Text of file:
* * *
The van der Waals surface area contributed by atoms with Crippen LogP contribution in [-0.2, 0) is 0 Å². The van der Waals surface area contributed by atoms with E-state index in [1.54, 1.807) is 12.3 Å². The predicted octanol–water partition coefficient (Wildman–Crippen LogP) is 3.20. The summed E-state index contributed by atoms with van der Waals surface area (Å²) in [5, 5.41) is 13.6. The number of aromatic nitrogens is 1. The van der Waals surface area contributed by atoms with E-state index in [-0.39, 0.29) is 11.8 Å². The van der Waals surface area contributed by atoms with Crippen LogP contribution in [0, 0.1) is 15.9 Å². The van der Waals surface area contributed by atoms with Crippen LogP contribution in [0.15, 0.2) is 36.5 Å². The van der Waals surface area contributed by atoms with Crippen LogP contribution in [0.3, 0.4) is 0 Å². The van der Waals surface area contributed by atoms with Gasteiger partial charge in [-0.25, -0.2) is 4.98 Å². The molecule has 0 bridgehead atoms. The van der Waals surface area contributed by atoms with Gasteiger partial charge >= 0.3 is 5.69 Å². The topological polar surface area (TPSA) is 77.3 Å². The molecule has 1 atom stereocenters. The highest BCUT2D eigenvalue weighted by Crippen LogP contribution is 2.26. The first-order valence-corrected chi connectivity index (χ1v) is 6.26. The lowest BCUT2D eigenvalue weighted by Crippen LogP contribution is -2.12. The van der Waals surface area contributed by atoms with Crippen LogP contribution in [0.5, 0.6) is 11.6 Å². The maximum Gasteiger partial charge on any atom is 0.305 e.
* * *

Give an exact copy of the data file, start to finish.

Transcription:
The van der Waals surface area contributed by atoms with Crippen LogP contribution in [-0.2, 0) is 0 Å². The van der Waals surface area contributed by atoms with E-state index in [1.54, 1.807) is 12.3 Å². The predicted octanol–water partition coefficient (Wildman–Crippen LogP) is 3.20. The summed E-state index contributed by atoms with van der Waals surface area (Å²) in [5, 5.41) is 13.6. The number of aromatic nitrogens is 1. The van der Waals surface area contributed by atoms with E-state index in [-0.39, 0.29) is 11.8 Å². The van der Waals surface area contributed by atoms with Crippen LogP contribution in [0, 0.1) is 15.9 Å². The van der Waals surface area contributed by atoms with Crippen LogP contribution in [0.15, 0.2) is 36.5 Å². The van der Waals surface area contributed by atoms with Crippen LogP contribution in [0.3, 0.4) is 0 Å². The van der Waals surface area contributed by atoms with Gasteiger partial charge in [-0.25, -0.2) is 4.98 Å². The molecule has 0 bridgehead atoms. The van der Waals surface area contributed by atoms with Gasteiger partial charge >= 0.3 is 5.69 Å². The topological polar surface area (TPSA) is 77.3 Å². The molecule has 1 atom stereocenters. The highest BCUT2D eigenvalue weighted by Crippen LogP contribution is 2.26. The first-order valence-corrected chi connectivity index (χ1v) is 6.26. The lowest BCUT2D eigenvalue weighted by Crippen LogP contribution is -2.12. The van der Waals surface area contributed by atoms with Crippen LogP contribution in [0.5, 0.6) is 11.6 Å². The maximum Gasteiger partial charge on any atom is 0.305 e.